Sacred Geometry / Mandalas
What’s the two and are they the same? Essentially yes.
Mandalas is the most widely used term for what are fundamentally sacred geometry symbols.
Mandala is a Sanskrit word which means “sacred circle.” Sanskrit is the language of the Vedic religious text in ancient India. The Vedas are what formed the foundation of Hinduism. Hinduism is one of the oldest formed religions.
Sacred geometry is an ancient art form of science and math that explains our natural self to the spiritual universe. In other words a Mandala associates certain geometric shapes and proportions to symbolic and scared meanings.
Hindus aren’t the first people to discover mandalas. Sacred geometry has existed in many forms Even as far back as Shamism, or just after Neanderthals and cave men, Aboriginals have used forms of mandalas in spiritual practice. Various people including The Minoans, Sumerians, Chinese, Phoenicians Egyptians of course the Greeks have all used these as tools to induce trance and meditation.
Native Americans used symbolic circles during prayer and ceremonies throughout various tribes. You may see the likeness in a Dreamcatcher today. Christianity, Celtic, Judaism, Islamic, Buddhism, all religions that have repeating circular patterns in their religious representations.
People started using these transcended mandalas or sacred geometric shapes for practical reasons like documenting natural cycles of the solar system. Which gave way to things like the Mayan calendar and some of the greatest wonders of the world like western European megaliths.
The Greeks contributed the most to modern day math and geometry. They defined it as earth measuring. Many cathedrals, churches, and temples were built with geometric art and design like stained glass windows to the nature related architecture. It’s the belief that specific ratios, proportions and harmonic repetitions align with the universal law of God and have sacred significance.
Mandalas and sacred geometric symbols throughout many cultures have similar meanings, including the process of truth, thought forms, charts representing the cosmos, the universe from a human perspective, universal harmony and knowledge, self reflections and one I love is that it connects the energy of heaven with earth.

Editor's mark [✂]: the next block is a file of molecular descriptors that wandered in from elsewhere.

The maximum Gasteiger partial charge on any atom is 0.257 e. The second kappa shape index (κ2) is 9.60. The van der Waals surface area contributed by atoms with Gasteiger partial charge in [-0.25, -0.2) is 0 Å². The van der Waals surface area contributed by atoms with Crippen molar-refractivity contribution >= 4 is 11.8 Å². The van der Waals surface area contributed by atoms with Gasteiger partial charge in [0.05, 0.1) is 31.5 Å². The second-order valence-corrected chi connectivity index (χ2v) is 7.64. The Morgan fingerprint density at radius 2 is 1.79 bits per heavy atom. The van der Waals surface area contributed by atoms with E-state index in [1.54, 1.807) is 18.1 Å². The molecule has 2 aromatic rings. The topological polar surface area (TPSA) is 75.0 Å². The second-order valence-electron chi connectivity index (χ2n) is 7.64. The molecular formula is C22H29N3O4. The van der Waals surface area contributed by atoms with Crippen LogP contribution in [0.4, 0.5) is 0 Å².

Beyond using them as a finished product for visualization or prayer, creating them brings me focus and a sense of piece. It a great art exercise and therapy tool for stress relief.
Please see this video for creating mandalas to relieve stress.
I chose not to use a protractor for my circles of life pattern. However to keep it somewhat concentric. I did use a ruler to find my center and start the patterns. I used some of my pretty brass containers and vases I had around. You don’t even have to use anything fancy. tape, cups or bowls will do the trick. It’s important to note that these are not exact spacing measurements.
I mostly eyeballed it, but keeping one thing in mind here. Symmetry. Where I drew one circle, I created another one on the opposite side. Then I would measure the outside space to make sure it was mostly even.
I used my intuition as far as my color choices. This piece was full of energy and focus so it was colorful.
This is a very simple way of drawing and painting the sacred geometric patterns and I hope you took away a few new tidbits about their amazing power and stirred up the desire in you to create your own mandala or sacred circle.